(Flash Fiction, 850 words.)
I had fallen into a kind of grumbling funk recently, upon reflecting that I was clearly not the protagonist in my own life story. I’m not sure ‘story‘ is even the right word here. My days are something like the output of a random event sequencer stuck on repeat. Like being a fly on the wall in a room where nothing much ever happens. A peaceful work-a-day grind, neither happy nor sad. Then again, I was not beset with overwhelming problems either. Somehow I became fixated on it. I couldn’t help wonder what life might be like in the plot-driven fast lane.
So, if not the protagonist then what role did I occupy? I wasn’t even sure. I might have been the plot-point casualty, that character whose sole function is to get killed off in order to inject an element of dread into the narrative without a lot of messy exposition. But I’m getting on in years and that seems increasingly unlikely. I could be the comic relief, but no one thinks I’m funny at all.
Then I started toying with the idea of marrying a protagonist. I could at least be an accessory after the fact in a yarn that’s actually going somewhere. In a fit of myopic brilliance I concluded this was a fine idea.
Then I met Anne.
Anne and I started dating and I kept a keen eye out for indications that she might be the focus of her own life’s plot. She was smart, had vitality, good looks. The sort of things you want in a protagonist. So we dated some, and after a while it appeared her life was nearly as aimless as my own and I decided to breach the subject with her, about my little obsession.
She listened, her interest piqued, then laughed and said, “you’ve got it all backward, I want to be the antagonist, not the protagonist.” Turns out her quest was something akin to my own. She too was puzzling over life roles and plot arcs and whatnot, and had settled on being the wrench shoved in someone else’s gears. In this admission a good bit of her considerable charm had melted away.
It was a relief then, to not be a main character type after all, as she seemed capable of a good bit of mischief. I smiled and asked her what was to become of us. She just flashed those bright, devious eyes at me and said, “oh, I’ll think of something.”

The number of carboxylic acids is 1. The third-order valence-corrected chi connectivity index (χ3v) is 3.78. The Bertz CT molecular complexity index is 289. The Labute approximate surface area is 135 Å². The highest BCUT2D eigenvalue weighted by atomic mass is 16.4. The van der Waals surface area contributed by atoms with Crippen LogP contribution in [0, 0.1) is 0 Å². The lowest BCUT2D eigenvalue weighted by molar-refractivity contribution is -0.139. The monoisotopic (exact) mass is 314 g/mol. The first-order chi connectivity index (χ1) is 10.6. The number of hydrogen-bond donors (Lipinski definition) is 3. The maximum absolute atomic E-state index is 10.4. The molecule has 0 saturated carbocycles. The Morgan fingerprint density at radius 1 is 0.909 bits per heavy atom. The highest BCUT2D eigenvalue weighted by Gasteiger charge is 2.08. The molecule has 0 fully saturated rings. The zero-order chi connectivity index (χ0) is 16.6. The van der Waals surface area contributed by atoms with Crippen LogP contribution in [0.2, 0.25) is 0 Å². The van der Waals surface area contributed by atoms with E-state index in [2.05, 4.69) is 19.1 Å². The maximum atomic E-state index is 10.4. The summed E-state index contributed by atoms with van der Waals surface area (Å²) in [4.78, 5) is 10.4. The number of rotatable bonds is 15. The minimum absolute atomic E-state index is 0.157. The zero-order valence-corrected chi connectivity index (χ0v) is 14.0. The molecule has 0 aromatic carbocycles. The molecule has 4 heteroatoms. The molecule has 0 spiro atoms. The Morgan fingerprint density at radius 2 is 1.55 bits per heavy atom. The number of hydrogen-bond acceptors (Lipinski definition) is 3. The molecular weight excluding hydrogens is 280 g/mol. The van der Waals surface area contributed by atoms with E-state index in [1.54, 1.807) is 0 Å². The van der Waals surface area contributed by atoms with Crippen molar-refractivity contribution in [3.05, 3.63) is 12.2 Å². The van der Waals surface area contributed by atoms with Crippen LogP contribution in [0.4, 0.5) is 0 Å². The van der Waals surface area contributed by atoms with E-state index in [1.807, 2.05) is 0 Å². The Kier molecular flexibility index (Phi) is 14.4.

I felt a distinct jolt of adrenaline at this cryptic remark, weighted as it was with intrigue and alarm. What exactly was she signaling? It felt like the game afoot. I started to forget about all the hand wringing and hypotheticals of an imagined life. Wasn’t it time to stop being such a putz and try something a bit more capricious? Perhaps give that fly on the wall a little something to write home about.
I took her hand and said, “let’s get out of here.” She looked up over my shoulder and gestured a pause, then stood and started to walk away. At this time, two detectives approached the table. “That’s him,” she said, winking at me. And she was gone.
I spend a lot of time now in meetings with attorneys and in court and it’s a real mess. She had framed me good. Once in a while the desire to get even with her occurs to me and then immediately collapses under the weight of its own contrarian logic. But at least I have something to do. I’m no longer preoccupied with what role I am supposed to play in life. I am just trying to stay out of prison and no longer have the time to think about it.
When Anne shows up in court to testify I find myself mesmerized. There she is, the embodiment of her own life in full blossom, and the committed guarantor of my own ill conceived wishes.
When I think about her I recall that Smiths lyric, “You shut your mouth, how can you say I go about things the wrong way?” That’s exactly what I had been doing. Worrying about my life not being the center of a damned story. Often, the whole point of a story is that you just want to see what someone else does when things go sideways, you know, pick up some tips maybe, in case it happens to you. They call it entertainment but it’s really like school. We’re taking notes.
I thought I wanted stuff to happen and just like that, Anne had appeared. In retrospect coasting through life on the sidelines, this is the way to go. There’s no pressure and you get lots of time off. It’s quite peachy, really, and you can save a bundle on attorney’s fees.
All I’m saying is you can leave off with the stories. There are better ways to frame a life. Stories are what happens when your luck turns South just when your desires start drawing you North.